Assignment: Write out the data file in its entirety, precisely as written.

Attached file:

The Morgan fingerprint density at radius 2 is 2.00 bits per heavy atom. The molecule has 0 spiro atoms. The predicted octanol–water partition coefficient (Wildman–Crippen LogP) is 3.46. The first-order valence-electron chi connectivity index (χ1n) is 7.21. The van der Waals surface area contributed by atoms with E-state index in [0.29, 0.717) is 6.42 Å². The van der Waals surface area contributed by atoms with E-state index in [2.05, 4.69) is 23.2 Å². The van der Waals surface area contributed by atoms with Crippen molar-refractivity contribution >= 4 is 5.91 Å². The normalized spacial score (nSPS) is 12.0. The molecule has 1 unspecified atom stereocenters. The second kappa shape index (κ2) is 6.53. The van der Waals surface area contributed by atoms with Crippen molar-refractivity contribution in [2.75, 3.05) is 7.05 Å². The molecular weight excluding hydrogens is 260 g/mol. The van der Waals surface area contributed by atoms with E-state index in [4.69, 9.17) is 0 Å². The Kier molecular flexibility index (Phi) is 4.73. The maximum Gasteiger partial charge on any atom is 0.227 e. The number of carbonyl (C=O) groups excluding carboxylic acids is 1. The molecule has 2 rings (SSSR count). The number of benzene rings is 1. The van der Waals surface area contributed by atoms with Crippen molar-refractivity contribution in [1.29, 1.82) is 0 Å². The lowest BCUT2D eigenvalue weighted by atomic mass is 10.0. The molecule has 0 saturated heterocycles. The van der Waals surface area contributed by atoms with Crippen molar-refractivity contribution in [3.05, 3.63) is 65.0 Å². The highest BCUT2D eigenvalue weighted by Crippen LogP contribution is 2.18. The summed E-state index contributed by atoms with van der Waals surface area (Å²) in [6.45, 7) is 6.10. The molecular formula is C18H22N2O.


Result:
The Morgan fingerprint density at radius 2 is 2.00 bits per heavy atom. The molecule has 0 spiro atoms. The predicted octanol–water partition coefficient (Wildman–Crippen LogP) is 3.46. The first-order valence-electron chi connectivity index (χ1n) is 7.21. The van der Waals surface area contributed by atoms with E-state index in [0.29, 0.717) is 6.42 Å². The van der Waals surface area contributed by atoms with E-state index in [2.05, 4.69) is 23.2 Å². The van der Waals surface area contributed by atoms with Crippen molar-refractivity contribution >= 4 is 5.91 Å². The normalized spacial score (nSPS) is 12.0. The molecule has 1 unspecified atom stereocenters. The second kappa shape index (κ2) is 6.53. The van der Waals surface area contributed by atoms with Crippen molar-refractivity contribution in [2.75, 3.05) is 7.05 Å². The molecular weight excluding hydrogens is 260 g/mol. The van der Waals surface area contributed by atoms with E-state index in [4.69, 9.17) is 0 Å². The Kier molecular flexibility index (Phi) is 4.73. The maximum Gasteiger partial charge on any atom is 0.227 e. The number of carbonyl (C=O) groups excluding carboxylic acids is 1. The molecule has 2 rings (SSSR count). The number of benzene rings is 1. The van der Waals surface area contributed by atoms with Crippen molar-refractivity contribution in [1.29, 1.82) is 0 Å². The lowest BCUT2D eigenvalue weighted by atomic mass is 10.0. The molecule has 0 saturated heterocycles. The van der Waals surface area contributed by atoms with Crippen molar-refractivity contribution in [3.05, 3.63) is 65.0 Å². The highest BCUT2D eigenvalue weighted by Crippen LogP contribution is 2.18. The summed E-state index contributed by atoms with van der Waals surface area (Å²) in [6.45, 7) is 6.10. The molecular formula is C18H22N2O.